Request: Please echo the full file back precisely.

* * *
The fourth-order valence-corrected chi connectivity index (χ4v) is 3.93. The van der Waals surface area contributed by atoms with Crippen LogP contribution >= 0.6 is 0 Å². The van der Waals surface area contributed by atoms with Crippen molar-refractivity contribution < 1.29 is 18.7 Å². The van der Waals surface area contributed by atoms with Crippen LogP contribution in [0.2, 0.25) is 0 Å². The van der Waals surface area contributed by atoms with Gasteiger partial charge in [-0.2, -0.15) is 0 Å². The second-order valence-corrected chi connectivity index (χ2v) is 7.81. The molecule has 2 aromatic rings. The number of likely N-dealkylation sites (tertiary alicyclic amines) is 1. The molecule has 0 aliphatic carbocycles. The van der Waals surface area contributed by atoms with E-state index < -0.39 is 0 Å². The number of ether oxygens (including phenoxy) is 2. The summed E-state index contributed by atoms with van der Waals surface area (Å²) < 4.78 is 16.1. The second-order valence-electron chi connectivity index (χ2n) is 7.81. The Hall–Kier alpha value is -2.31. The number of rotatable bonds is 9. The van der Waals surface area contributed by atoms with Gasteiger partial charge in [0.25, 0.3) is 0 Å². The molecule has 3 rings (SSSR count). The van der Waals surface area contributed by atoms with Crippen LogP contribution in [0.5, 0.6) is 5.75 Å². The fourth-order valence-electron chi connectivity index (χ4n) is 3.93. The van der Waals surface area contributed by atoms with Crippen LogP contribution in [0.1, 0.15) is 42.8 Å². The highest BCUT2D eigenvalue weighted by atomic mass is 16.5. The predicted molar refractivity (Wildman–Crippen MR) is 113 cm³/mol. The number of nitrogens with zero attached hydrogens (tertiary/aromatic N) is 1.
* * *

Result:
The fourth-order valence-corrected chi connectivity index (χ4v) is 3.93. The van der Waals surface area contributed by atoms with Crippen LogP contribution >= 0.6 is 0 Å². The van der Waals surface area contributed by atoms with Crippen molar-refractivity contribution < 1.29 is 18.7 Å². The van der Waals surface area contributed by atoms with Crippen LogP contribution in [0.2, 0.25) is 0 Å². The van der Waals surface area contributed by atoms with Gasteiger partial charge in [-0.2, -0.15) is 0 Å². The second-order valence-corrected chi connectivity index (χ2v) is 7.81. The molecule has 2 aromatic rings. The number of likely N-dealkylation sites (tertiary alicyclic amines) is 1. The molecule has 0 aliphatic carbocycles. The van der Waals surface area contributed by atoms with E-state index < -0.39 is 0 Å². The number of ether oxygens (including phenoxy) is 2. The summed E-state index contributed by atoms with van der Waals surface area (Å²) < 4.78 is 16.1. The second-order valence-electron chi connectivity index (χ2n) is 7.81. The Hall–Kier alpha value is -2.31. The number of rotatable bonds is 9. The van der Waals surface area contributed by atoms with Gasteiger partial charge in [0.25, 0.3) is 0 Å². The molecule has 3 rings (SSSR count). The van der Waals surface area contributed by atoms with Crippen LogP contribution in [0.5, 0.6) is 5.75 Å². The fourth-order valence-electron chi connectivity index (χ4n) is 3.93. The van der Waals surface area contributed by atoms with Crippen LogP contribution in [0.1, 0.15) is 42.8 Å². The highest BCUT2D eigenvalue weighted by atomic mass is 16.5. The predicted molar refractivity (Wildman–Crippen MR) is 113 cm³/mol. The number of nitrogens with zero attached hydrogens (tertiary/aromatic N) is 1.